In terms of valuation, Canada Goose also remains very attractive. At the current share price of nearly $18, Canada Goose trades at a market capitalization of $1.92 billion. After offsetting $287.7 million in cash and $370.0 million in debt on the company’s most recent balance sheet, it results the enterprise value is $1.84 billion.
In the middle of the company’s FY23 Adjusted EBIT range of $250-290 million (representing 55% year-over-year growth from FY22!), Canada Goose is trading at only EV/FY23 adjusted EBIT of 6.8x. On a simple pro forma EPS basis, the $18 stock is trading at a 10.5x FY23 P/E based on the midpoint of pro forma EPS guidance of $1.60 to $1.80.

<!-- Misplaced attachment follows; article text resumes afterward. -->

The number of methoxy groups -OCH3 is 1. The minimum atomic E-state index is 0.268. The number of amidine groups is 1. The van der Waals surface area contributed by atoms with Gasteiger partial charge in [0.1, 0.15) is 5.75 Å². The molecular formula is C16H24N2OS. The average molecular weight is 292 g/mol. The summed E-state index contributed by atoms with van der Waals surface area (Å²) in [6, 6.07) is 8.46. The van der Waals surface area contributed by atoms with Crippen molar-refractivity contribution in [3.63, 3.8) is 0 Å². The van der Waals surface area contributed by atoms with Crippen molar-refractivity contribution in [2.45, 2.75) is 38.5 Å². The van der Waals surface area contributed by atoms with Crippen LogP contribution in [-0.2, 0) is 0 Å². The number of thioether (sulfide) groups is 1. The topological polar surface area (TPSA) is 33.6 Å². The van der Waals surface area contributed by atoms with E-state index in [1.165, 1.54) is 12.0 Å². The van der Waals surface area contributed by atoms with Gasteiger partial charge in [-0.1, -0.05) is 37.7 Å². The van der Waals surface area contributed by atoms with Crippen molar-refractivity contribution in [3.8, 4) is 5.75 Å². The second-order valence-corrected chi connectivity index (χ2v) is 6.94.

The bottom line here: Canada Goose continues to grow well, defending its rich margin profile, expanding its products and geographic reach, and earning handsome profits relative to its value. Don’t let irrational fear of this year’s growth keep you from neglecting this stock as we anticipate a year-end rebound.
Now let’s take a closer look at Canada Goose’s latest fourth quarter results, covering the March quarter. The fourth quarter revenue summary is shown below:
Recall Canada Goose’s revenue linearity: for FY23, the company indicated that 5% of annual revenue will occur in the first quarter; 20% in Q2, 50% in Q3 and 25% in Q4. The fourth quarter (January to March) is therefore the heaviest second quarter of the year, which makes sense for a winter company like Canada Goose.